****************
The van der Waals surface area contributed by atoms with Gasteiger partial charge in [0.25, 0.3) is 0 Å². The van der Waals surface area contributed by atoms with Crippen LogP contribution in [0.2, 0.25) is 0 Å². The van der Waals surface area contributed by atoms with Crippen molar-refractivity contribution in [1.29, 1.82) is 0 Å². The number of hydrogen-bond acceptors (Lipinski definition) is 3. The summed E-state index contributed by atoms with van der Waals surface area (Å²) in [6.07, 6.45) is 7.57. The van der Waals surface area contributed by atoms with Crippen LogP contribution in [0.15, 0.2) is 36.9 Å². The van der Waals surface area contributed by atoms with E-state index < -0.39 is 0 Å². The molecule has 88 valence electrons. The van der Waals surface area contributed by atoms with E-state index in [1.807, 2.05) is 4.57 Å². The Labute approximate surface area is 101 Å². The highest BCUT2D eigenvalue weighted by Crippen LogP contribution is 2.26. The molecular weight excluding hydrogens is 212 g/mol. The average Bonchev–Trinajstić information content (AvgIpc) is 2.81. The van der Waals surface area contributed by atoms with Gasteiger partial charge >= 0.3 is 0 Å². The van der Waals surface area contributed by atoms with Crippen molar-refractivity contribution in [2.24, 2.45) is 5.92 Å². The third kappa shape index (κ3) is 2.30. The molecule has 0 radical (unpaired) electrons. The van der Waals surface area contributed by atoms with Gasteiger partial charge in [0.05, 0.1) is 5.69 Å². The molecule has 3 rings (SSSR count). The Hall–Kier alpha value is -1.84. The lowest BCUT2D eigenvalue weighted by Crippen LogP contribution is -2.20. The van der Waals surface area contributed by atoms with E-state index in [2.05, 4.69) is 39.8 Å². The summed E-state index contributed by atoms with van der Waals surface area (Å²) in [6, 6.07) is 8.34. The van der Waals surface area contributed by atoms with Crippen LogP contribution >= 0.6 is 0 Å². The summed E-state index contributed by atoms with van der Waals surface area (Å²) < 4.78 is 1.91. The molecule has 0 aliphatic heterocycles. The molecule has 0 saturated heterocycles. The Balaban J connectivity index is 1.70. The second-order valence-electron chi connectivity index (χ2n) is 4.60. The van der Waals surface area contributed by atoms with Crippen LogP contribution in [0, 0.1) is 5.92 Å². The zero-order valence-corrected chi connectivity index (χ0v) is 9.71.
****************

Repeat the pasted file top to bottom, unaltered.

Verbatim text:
The van der Waals surface area contributed by atoms with Gasteiger partial charge in [0.25, 0.3) is 0 Å². The van der Waals surface area contributed by atoms with Crippen LogP contribution in [0.2, 0.25) is 0 Å². The van der Waals surface area contributed by atoms with Crippen molar-refractivity contribution in [1.29, 1.82) is 0 Å². The number of hydrogen-bond acceptors (Lipinski definition) is 3. The summed E-state index contributed by atoms with van der Waals surface area (Å²) in [6.07, 6.45) is 7.57. The van der Waals surface area contributed by atoms with Crippen LogP contribution in [0.15, 0.2) is 36.9 Å². The van der Waals surface area contributed by atoms with E-state index < -0.39 is 0 Å². The molecule has 88 valence electrons. The van der Waals surface area contributed by atoms with E-state index in [1.807, 2.05) is 4.57 Å². The Labute approximate surface area is 101 Å². The highest BCUT2D eigenvalue weighted by Crippen LogP contribution is 2.26. The molecular weight excluding hydrogens is 212 g/mol. The average Bonchev–Trinajstić information content (AvgIpc) is 2.81. The van der Waals surface area contributed by atoms with Gasteiger partial charge >= 0.3 is 0 Å². The van der Waals surface area contributed by atoms with Crippen molar-refractivity contribution in [2.24, 2.45) is 5.92 Å². The third kappa shape index (κ3) is 2.30. The molecule has 0 radical (unpaired) electrons. The van der Waals surface area contributed by atoms with Gasteiger partial charge in [0.05, 0.1) is 5.69 Å². The molecule has 3 rings (SSSR count). The Hall–Kier alpha value is -1.84. The lowest BCUT2D eigenvalue weighted by Crippen LogP contribution is -2.20. The van der Waals surface area contributed by atoms with E-state index in [2.05, 4.69) is 39.8 Å². The summed E-state index contributed by atoms with van der Waals surface area (Å²) in [6, 6.07) is 8.34. The van der Waals surface area contributed by atoms with Crippen LogP contribution >= 0.6 is 0 Å². The summed E-state index contributed by atoms with van der Waals surface area (Å²) < 4.78 is 1.91. The molecule has 0 aliphatic heterocycles. The molecule has 0 saturated heterocycles. The Balaban J connectivity index is 1.70. The second-order valence-electron chi connectivity index (χ2n) is 4.60. The van der Waals surface area contributed by atoms with Crippen LogP contribution in [0, 0.1) is 5.92 Å². The zero-order valence-corrected chi connectivity index (χ0v) is 9.71.